Port Washington’s Amalfitano scores on the court with help from dad

Port Washington’s Amalfitano scores on the court with help from dad
Schreiber junior basketball player Trevor Amalfitano (11) is hoping to lead the Vikings to a county title this season.

By Michael J. Lewis

It happens before every game, without fail.

Sometime during the day of every basketball game Schreiber High School junior Trevor Amalfitano plays, his father Jon will give him a pep talk.

If Trevor has been playing very well, Jon’s speech may be designed to keep his son’s ego in check and bring him down a peg or two.

If the kid has been struggling on the court, then Jon will seek to boost his son’s spirits, and remind him of all the talent the 6-foot-2 guard possesses, and maybe bring up some past success.

“My dad is my role model, and he’s the voice I trust most,” Trevor said after a recent Schreiber practice. “Usually he’ll have written a paragraph or two and read it to me before I go out there, and it always helps me.”

Given how well Amalfitano has performed for the past season and the start of this one, it would seem that the first talk mentioned is the one he’s giving most, keeping his son from getting too high.

Bursting onto the varsity last year, the smooth scorer boosted the Vikings and made a name for himself in Nassau County hoops. He pumped in 15.1 points per game to go with 4.1 rebounds as Schreiber advanced to the Class AA semifinals.

Driving and scoring in the paint, and also showing strong range from the outside, Amalfitano quickly became the must-stop player for opponents.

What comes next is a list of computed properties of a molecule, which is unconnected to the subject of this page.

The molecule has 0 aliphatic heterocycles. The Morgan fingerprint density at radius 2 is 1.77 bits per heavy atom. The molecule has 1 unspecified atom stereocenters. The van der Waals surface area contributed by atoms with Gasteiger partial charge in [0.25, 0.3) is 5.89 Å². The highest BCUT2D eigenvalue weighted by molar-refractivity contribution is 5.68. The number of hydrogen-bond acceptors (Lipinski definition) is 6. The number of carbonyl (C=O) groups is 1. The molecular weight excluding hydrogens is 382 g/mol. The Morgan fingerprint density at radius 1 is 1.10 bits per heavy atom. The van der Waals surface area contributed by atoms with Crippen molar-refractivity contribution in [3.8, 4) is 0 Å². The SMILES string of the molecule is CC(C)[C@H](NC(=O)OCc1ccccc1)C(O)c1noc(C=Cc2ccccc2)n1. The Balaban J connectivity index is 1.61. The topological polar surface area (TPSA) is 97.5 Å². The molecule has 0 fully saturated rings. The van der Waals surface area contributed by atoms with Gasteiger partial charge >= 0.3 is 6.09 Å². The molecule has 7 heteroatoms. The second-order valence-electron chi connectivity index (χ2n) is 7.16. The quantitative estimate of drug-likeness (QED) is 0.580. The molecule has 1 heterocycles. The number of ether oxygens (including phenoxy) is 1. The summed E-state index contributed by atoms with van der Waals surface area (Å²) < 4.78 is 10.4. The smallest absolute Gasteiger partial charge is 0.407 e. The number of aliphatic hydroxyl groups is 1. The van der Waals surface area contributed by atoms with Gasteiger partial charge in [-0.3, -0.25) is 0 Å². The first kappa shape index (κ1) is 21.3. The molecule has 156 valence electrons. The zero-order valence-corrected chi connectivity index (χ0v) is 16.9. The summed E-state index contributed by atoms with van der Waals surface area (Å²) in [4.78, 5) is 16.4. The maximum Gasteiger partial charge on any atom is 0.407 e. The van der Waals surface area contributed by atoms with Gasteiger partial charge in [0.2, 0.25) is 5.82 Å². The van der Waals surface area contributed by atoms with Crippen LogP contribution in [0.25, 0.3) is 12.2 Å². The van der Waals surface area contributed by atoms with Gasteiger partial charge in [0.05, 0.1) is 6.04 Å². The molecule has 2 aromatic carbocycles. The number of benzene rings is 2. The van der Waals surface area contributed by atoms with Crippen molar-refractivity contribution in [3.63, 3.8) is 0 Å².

His highlight may have been on Feb. 1 against Massapequa, when he erupted for 38 points in a 73-70 Schreiber win, capped by a 3-pointer from the top of the key with three seconds left to win the game.

“That was pretty special,” Amalfitano says with a smile. “I didn’t realize I had that many points, but when the 3-pointer went in and the crowd was going wild, it was a lot of fun.”

After a summer spent playing with the Nassau Pride AAU team, and growing a few inches, Amalfitano has continued to impress early in the 2022-23 campaign.

Through the first six games the shooting guard was averaging 14 points, six rebounds and 2.5 assists per contest.

“We thought he was going to be good when we saw him, but we didn’t know he’d be this good,” said Schreiber coach Sean Dooley. “His ability to score from so many different areas was something that really helped him, and once he saw that we believed in him, I think he got even better.”

Dooley said by far Amalfitano’s biggest asset is his footwork.

“Basketball is 90 percent footwork, and his is excellent on both ends,” Dooley said. “He’s really good at setting (defenders) up with his feet, and getting the advantage when he has the ball.”

Camren Welker, a Schreiber senior, said Amalfitano’s strength and quickness have improved this season.

“He’s stronger and he knows how to use his body to score,” Welker said. “And him getting so much attention (from defenses) helps all of us get open shots.”

Amalfitano had basketball in his blood, with dad Jon and uncle Chris both starring in high school on Long Island, with Chris playing in college as well.

Trevor started taking the sport seriously around fourth grade and loved it immediately.

“I just loved the competition and that you can get better every single day you play,” he said. “I’m pretty hard on myself because I know I can improve a lot.”

That improvement, Dooley said, can come with improving his athleticism and getting stronger to withstand contact. Especially this season, as defenses key on Amalfitano, being able to fight through traffic to score will be crucial.

“He’s definitely learning and improving all the time,” Dooley said.

Amalfitano is just beginning the college recruiting process, and hopes to play for a Division I school someday. He said he has no favorite or preference; he’s just enjoying being on a strong Vikings squad this year that will compete for a county title.

“The dream is to win states of course,” Amalfitano said, aware that just down the road, Manhasset High School did that very thing last season. “I think we have a great team and as long as we play together and keep getting better, we’re going to be really good.”




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